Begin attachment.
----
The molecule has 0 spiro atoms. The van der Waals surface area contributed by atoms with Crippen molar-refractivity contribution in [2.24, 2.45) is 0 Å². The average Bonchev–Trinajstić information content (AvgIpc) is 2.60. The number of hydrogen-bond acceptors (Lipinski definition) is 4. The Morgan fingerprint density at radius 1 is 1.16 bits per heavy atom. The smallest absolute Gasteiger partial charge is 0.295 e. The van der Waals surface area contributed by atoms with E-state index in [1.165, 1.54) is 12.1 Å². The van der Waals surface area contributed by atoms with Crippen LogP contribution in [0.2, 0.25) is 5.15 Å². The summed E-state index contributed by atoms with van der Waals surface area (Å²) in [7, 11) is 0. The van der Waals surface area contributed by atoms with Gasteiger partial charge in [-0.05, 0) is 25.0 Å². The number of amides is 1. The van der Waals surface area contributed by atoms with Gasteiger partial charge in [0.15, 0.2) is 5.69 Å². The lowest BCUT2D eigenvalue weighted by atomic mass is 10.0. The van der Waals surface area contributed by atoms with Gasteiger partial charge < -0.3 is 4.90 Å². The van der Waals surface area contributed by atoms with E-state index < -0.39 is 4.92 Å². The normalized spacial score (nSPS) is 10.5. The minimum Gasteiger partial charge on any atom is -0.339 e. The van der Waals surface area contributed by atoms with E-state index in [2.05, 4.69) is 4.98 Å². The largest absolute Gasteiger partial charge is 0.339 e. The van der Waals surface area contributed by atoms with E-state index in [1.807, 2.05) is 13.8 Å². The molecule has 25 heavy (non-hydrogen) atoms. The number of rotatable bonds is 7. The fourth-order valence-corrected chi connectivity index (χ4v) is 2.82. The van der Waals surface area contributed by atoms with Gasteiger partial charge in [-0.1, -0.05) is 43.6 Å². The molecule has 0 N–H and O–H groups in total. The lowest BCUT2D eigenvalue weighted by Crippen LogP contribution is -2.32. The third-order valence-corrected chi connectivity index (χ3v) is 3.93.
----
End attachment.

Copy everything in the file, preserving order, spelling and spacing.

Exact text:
The molecule has 0 spiro atoms. The van der Waals surface area contributed by atoms with Crippen molar-refractivity contribution in [2.24, 2.45) is 0 Å². The average Bonchev–Trinajstić information content (AvgIpc) is 2.60. The number of hydrogen-bond acceptors (Lipinski definition) is 4. The Morgan fingerprint density at radius 1 is 1.16 bits per heavy atom. The smallest absolute Gasteiger partial charge is 0.295 e. The van der Waals surface area contributed by atoms with E-state index in [1.165, 1.54) is 12.1 Å². The van der Waals surface area contributed by atoms with Crippen LogP contribution in [0.2, 0.25) is 5.15 Å². The summed E-state index contributed by atoms with van der Waals surface area (Å²) in [7, 11) is 0. The van der Waals surface area contributed by atoms with Gasteiger partial charge in [-0.05, 0) is 25.0 Å². The number of amides is 1. The van der Waals surface area contributed by atoms with Gasteiger partial charge in [0.15, 0.2) is 5.69 Å². The lowest BCUT2D eigenvalue weighted by atomic mass is 10.0. The van der Waals surface area contributed by atoms with Gasteiger partial charge < -0.3 is 4.90 Å². The van der Waals surface area contributed by atoms with E-state index < -0.39 is 4.92 Å². The normalized spacial score (nSPS) is 10.5. The minimum Gasteiger partial charge on any atom is -0.339 e. The van der Waals surface area contributed by atoms with E-state index in [2.05, 4.69) is 4.98 Å². The largest absolute Gasteiger partial charge is 0.339 e. The van der Waals surface area contributed by atoms with E-state index in [1.807, 2.05) is 13.8 Å². The molecule has 25 heavy (non-hydrogen) atoms. The number of rotatable bonds is 7. The fourth-order valence-corrected chi connectivity index (χ4v) is 2.82. The van der Waals surface area contributed by atoms with Gasteiger partial charge in [-0.1, -0.05) is 43.6 Å². The molecule has 0 N–H and O–H groups in total. The lowest BCUT2D eigenvalue weighted by Crippen LogP contribution is -2.32. The third-order valence-corrected chi connectivity index (χ3v) is 3.93.